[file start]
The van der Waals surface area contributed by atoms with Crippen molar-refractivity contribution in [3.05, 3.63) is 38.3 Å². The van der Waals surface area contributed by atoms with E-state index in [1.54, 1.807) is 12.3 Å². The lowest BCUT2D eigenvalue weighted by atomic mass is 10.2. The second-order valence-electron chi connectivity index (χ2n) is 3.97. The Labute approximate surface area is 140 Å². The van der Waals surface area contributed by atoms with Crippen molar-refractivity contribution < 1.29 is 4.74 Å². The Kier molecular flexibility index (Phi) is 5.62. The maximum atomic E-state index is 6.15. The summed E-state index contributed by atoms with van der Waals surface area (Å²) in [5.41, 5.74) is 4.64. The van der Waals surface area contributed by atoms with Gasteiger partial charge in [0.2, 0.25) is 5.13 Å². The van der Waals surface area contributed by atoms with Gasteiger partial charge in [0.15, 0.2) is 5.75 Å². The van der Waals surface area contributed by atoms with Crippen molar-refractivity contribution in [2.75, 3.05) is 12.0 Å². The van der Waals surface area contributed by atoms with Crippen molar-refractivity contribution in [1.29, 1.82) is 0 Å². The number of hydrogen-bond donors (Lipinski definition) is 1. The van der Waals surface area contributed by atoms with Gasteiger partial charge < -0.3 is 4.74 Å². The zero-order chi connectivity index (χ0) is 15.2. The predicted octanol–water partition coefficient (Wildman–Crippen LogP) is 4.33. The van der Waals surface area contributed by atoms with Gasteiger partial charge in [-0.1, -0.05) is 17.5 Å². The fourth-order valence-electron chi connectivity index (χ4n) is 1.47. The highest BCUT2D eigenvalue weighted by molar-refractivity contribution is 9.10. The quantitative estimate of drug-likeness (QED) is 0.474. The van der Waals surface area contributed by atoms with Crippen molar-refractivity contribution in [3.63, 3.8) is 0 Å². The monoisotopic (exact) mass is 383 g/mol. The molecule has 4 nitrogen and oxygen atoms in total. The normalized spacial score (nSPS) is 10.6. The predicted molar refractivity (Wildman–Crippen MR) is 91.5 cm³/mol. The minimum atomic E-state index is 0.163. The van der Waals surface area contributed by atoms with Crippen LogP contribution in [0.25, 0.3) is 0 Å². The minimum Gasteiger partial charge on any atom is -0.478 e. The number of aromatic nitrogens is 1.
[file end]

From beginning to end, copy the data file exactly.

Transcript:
The van der Waals surface area contributed by atoms with Crippen molar-refractivity contribution in [3.05, 3.63) is 38.3 Å². The van der Waals surface area contributed by atoms with E-state index in [1.54, 1.807) is 12.3 Å². The lowest BCUT2D eigenvalue weighted by atomic mass is 10.2. The second-order valence-electron chi connectivity index (χ2n) is 3.97. The Labute approximate surface area is 140 Å². The van der Waals surface area contributed by atoms with Crippen molar-refractivity contribution < 1.29 is 4.74 Å². The Kier molecular flexibility index (Phi) is 5.62. The maximum atomic E-state index is 6.15. The summed E-state index contributed by atoms with van der Waals surface area (Å²) in [5.41, 5.74) is 4.64. The van der Waals surface area contributed by atoms with Gasteiger partial charge in [0.2, 0.25) is 5.13 Å². The van der Waals surface area contributed by atoms with Gasteiger partial charge in [0.15, 0.2) is 5.75 Å². The van der Waals surface area contributed by atoms with Crippen molar-refractivity contribution in [2.75, 3.05) is 12.0 Å². The van der Waals surface area contributed by atoms with Crippen molar-refractivity contribution in [1.29, 1.82) is 0 Å². The number of hydrogen-bond donors (Lipinski definition) is 1. The van der Waals surface area contributed by atoms with Gasteiger partial charge < -0.3 is 4.74 Å². The zero-order chi connectivity index (χ0) is 15.2. The predicted octanol–water partition coefficient (Wildman–Crippen LogP) is 4.33. The van der Waals surface area contributed by atoms with Gasteiger partial charge in [-0.1, -0.05) is 17.5 Å². The fourth-order valence-electron chi connectivity index (χ4n) is 1.47. The highest BCUT2D eigenvalue weighted by molar-refractivity contribution is 9.10. The quantitative estimate of drug-likeness (QED) is 0.474. The van der Waals surface area contributed by atoms with Crippen molar-refractivity contribution in [3.63, 3.8) is 0 Å². The monoisotopic (exact) mass is 383 g/mol. The molecule has 4 nitrogen and oxygen atoms in total. The normalized spacial score (nSPS) is 10.6. The predicted molar refractivity (Wildman–Crippen MR) is 91.5 cm³/mol. The minimum atomic E-state index is 0.163. The van der Waals surface area contributed by atoms with Crippen LogP contribution in [0.25, 0.3) is 0 Å². The minimum Gasteiger partial charge on any atom is -0.478 e. The number of aromatic nitrogens is 1.